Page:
New Evidence-based Reemployment Services Program

The Bipartisan Budget Act of 2018 (HR 1892), signed into law last week, has at least one other new evidence-based program to go along with its other provisions on child welfare, pay-for-success, and the MIECHV reauthorization.

This one, which will be run by the Department of Labor (DOL), will fund evidence-based reemployment services to help people on unemployment insurance obtain jobs. It looks like it could begin as soon as FY 2019 (which starts October 1, 2018). It may need to be funded through the regular appropriations process first, but some reports suggest it is already funded through mandatory allocations.

Here are some of the key provisions (see the related bill text for full details):

  • Evidence Definitions: The law directs DOL to define the relevant evidence standards, including programs that are backed by “high or moderate causal evidence.”
  • Evidence Building Requirements: Any funded intervention that does not meet the law’s high or moderate evidence requirements must be evaluated. However, no more than 10 percent of federal grant funds can be spent on these evaluations. Within three years, DOL is directed to submit a report to Congress describing promising interventions used by the states.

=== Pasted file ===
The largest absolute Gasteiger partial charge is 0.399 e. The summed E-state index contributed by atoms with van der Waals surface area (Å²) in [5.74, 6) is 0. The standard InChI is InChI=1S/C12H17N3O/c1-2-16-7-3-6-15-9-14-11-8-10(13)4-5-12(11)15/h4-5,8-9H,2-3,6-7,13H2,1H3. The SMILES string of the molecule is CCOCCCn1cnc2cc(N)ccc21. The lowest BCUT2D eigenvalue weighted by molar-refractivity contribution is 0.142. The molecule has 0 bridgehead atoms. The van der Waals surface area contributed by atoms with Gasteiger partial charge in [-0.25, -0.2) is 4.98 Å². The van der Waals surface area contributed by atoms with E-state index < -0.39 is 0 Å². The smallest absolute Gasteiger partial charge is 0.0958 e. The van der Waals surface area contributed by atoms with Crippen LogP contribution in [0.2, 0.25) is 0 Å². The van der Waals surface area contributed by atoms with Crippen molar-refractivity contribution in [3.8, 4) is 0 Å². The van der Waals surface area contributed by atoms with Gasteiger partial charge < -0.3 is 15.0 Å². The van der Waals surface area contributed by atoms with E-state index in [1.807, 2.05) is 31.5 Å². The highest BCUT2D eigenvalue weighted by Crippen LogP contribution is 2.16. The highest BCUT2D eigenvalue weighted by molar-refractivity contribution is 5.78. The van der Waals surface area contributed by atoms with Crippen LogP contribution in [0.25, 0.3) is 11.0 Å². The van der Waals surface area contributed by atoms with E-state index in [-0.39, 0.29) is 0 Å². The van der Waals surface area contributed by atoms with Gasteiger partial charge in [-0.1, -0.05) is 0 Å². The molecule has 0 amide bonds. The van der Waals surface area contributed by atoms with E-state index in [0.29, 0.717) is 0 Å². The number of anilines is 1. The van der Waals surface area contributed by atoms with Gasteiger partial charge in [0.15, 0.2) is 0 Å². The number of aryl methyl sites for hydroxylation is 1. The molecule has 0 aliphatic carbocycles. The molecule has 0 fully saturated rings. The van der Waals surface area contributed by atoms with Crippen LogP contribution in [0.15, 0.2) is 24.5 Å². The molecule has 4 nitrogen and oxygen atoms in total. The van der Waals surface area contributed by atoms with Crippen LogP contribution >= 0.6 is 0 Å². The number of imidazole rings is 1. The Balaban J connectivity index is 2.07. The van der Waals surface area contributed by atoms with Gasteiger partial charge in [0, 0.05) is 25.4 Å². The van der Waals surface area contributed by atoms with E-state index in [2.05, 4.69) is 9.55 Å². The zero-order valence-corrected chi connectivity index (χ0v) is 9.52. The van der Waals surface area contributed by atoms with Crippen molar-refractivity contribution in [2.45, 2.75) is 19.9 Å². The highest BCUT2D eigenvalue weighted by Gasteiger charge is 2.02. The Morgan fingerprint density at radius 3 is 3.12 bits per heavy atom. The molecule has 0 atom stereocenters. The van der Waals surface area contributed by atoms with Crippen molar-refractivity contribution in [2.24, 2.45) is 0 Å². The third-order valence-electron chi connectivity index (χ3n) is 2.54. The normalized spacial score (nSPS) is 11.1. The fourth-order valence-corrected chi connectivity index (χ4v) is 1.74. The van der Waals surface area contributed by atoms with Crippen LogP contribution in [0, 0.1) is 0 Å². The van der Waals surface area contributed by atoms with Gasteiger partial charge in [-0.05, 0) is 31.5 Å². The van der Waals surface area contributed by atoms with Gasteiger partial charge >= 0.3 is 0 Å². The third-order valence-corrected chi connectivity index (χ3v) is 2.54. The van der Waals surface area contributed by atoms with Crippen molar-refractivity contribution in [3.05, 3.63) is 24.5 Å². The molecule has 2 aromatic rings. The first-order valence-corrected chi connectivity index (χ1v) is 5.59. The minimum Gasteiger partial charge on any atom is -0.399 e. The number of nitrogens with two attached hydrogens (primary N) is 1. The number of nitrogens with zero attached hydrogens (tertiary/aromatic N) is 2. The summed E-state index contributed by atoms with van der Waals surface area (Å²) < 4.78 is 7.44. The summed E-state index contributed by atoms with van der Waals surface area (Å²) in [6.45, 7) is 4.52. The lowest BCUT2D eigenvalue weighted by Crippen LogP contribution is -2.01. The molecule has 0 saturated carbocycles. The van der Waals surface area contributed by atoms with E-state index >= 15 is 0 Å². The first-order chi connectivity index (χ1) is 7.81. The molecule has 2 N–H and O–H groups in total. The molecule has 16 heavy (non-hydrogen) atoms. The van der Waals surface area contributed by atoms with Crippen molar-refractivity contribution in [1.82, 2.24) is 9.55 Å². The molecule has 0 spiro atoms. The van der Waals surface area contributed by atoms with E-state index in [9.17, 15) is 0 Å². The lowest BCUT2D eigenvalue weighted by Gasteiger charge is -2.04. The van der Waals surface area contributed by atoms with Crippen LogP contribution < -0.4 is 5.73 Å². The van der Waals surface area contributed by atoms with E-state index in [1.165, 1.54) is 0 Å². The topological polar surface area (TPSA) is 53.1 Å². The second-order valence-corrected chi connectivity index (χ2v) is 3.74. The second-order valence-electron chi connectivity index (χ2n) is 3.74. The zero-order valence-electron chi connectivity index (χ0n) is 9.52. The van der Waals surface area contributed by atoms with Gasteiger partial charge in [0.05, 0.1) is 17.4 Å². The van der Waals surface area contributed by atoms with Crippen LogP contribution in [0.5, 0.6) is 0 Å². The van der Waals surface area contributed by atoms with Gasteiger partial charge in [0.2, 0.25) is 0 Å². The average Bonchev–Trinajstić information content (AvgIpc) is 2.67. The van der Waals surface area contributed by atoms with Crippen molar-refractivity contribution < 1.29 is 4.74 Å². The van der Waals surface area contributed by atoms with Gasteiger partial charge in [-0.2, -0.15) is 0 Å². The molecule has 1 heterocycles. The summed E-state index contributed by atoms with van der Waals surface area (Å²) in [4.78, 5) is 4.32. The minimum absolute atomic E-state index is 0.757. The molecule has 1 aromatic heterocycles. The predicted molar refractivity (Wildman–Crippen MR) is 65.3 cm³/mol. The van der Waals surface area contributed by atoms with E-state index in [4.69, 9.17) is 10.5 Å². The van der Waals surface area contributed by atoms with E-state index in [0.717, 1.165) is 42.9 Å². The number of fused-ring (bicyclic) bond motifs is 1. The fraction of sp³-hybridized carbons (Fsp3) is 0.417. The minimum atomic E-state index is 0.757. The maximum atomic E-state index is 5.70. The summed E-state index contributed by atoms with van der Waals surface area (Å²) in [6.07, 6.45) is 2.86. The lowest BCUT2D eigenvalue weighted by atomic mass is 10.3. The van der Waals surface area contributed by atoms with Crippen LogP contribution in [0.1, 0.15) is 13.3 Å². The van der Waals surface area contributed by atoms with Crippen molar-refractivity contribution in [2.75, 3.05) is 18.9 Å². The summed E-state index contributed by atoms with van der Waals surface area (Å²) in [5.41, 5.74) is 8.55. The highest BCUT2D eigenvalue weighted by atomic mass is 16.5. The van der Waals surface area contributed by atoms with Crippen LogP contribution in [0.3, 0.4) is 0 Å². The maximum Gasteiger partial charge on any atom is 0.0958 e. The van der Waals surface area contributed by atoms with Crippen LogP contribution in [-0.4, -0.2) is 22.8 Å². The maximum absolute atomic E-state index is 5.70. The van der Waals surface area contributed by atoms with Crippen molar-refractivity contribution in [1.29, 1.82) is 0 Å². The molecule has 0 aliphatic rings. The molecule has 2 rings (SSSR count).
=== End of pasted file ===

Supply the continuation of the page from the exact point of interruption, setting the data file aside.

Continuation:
• Evidence Use Requirements: Program funds may only be spent on programs that are “demonstrated to reduce the number of weeks for which program participants receive unemployment compensation by improving employment outcomes.” Starting in FY 2023, however, at least 25 percent of the funds must be spent on reemployment programs backed by high or moderate causal evidence (see above). This percentage increases to at least 50 percent by 2026.

The program is authorized at $33 million in FY 2019, $58 million in FY 2020, and $83 million in FY 2021, with higher amounts in subsequent years. The program provides formula funding to states (which includes an outcomes-based component). States may then provide subgrants for the eligible services, depending on the details of their approved state plans.

How much evidence exists for these services now? One example is the Nevada Reemployment and Eligibility Assessment Program, which was rated as “Near Top Tier” by the Coalition for Evidence-Based Policy. Others can presumably be found on DOL’s Clearinghouse for Labor Evaluation and Research.


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